WASHINGTON -- Trying to revive evangelical support for his presidential candidacy, Mitt Romney linked questions about his Mormon faith yesterday to fears about President John F. Kennedy's Catholicism but refused to answer specific criticism of his religion.
A speech by Romney, heavily promoted by his campaign, was only the latest indication of the influential role that religion is playing in the 2008 presidential contest.
Both parties are wooing religious voters - a pivotal group in the 2004 election - and issues linked to religion have marked the campaign, from the intense debate over how to respond to Islamic fundamentalism to rumors about the Muslim background of Democratic contender Sen. Barack Obama.
No candidate has been more directly affected than Romney, the former governor of Massachusetts, who would become the first Mormon elected president. For more than a year, supporters and advisers have urged him to address questions about his religion, but only recently - after his candidacy hit a rough patch - did he agree.
"Politically, it was probably as effective as he could make it," said Alan Wolfe, director of the Boisi Center for Religion and American Public Life at Boston College. "He really should have given the speech six months ago. Now he's in a defensive situation."
Both nationally and in the key early state of Iowa, Romney has been hurt by his religion. More than one in three Republican evangelical voters say they would be less likely to cast their ballot for a Mormon, according to a Pew Research Center survey.
In Iowa, where evangelical voters are a particularly powerful Republican force, Romney has fallen behind Mike Huckabee, an ordained Baptist minister, according to the latest Des Moines Register opinion survey.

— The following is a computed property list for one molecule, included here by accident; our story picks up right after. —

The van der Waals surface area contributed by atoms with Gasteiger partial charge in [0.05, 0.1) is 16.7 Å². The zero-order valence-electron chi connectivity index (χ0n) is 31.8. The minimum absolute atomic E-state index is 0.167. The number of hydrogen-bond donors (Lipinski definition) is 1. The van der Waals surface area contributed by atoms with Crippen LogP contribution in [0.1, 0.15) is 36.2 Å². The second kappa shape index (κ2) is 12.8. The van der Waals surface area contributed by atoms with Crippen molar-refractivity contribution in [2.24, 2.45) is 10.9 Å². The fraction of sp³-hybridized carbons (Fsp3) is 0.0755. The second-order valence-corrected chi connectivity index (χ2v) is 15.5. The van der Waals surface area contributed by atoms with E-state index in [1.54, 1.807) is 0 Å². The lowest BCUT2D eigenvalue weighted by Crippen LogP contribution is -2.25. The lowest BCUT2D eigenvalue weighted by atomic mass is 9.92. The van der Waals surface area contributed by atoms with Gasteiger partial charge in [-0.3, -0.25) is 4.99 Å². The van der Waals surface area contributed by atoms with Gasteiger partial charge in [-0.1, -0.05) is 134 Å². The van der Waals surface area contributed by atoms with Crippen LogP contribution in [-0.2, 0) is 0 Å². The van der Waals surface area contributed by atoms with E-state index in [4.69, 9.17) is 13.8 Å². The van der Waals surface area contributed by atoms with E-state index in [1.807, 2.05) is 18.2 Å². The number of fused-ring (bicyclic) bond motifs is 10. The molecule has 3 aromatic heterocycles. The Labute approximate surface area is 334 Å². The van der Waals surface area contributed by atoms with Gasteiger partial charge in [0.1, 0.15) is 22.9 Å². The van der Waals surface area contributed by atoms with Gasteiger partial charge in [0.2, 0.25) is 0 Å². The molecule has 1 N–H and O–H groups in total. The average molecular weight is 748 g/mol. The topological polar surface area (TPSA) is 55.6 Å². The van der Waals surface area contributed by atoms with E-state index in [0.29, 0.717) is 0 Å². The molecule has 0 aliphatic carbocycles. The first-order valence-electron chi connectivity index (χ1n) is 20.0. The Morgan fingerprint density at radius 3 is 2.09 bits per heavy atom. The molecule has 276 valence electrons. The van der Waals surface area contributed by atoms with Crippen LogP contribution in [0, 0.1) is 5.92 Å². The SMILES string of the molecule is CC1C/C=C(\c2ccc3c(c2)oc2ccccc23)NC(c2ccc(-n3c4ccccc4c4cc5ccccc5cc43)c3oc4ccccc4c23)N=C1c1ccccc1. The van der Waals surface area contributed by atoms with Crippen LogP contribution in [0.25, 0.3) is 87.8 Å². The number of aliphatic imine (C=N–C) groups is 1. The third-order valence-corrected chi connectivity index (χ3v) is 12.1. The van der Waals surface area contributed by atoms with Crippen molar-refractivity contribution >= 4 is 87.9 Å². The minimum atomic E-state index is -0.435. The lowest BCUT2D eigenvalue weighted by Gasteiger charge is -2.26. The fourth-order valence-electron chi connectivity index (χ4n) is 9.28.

Romney, in his speech before several hundred supporters at the George Bush Presidential Library in College Station, Texas, drew a direct link to another Massachusetts politician, Kennedy, who overcame anti-Catholic bigotry in 1960 to become the first member of his faith elected to the nation's highest office.
"Like him, I am an American running for president. I do not define my candidacy by my religion," said Romney, exactly four weeks before the kickoff caucuses in Iowa, where his heavy investment of time and money is suddenly in jeopardy.
For the most part, Romney's speech bore little resemblance to Kennedy's famous address, which sought to minimize the importance of religion in politics while at the same time tackling questions about his Catholicism.
Kennedy, in far briefer remarks before a potentially hostile audience of southern Baptist ministers, mentioned God only once (when quoting the presidential oath of office) and used the word Catholic 20 times. Romney, by contrast, used the word Mormon once and God 15 times.
Kennedy's remarks, made after he won the Democratic nomination, were designed to rebut the notion that his loyalty would be to the pope rather than the American people. Romney, like Kennedy, spoke of religious tolerance but his speech also reflected the religiosity of today's politics.
Romney's nomination strategy relies heavily on winning Iowa and New Hampshire next month, and evangelical voters could be crucial to the outcome in Iowa. His efforts to appeal to evangelicals have won support of some prominent evangelical Christians, including Bob Jones III, chancellor of the Christian fundamentalist college and seminary in South Carolina named for his family.
Nationally, more than one in five voters are white Protestant evangelicals, a figure that is considerably higher in Republican primaries. In the GOP caucuses in Iowa, evangelicals are expected to cast two of every five votes.
"Religion is the prism through which Republicans nominate their candidates for president," said Boston College's Wolfe. Romney's speech sounded as though "it was being delivered by an evangelical. He hit every theme that evangelicals want to hear."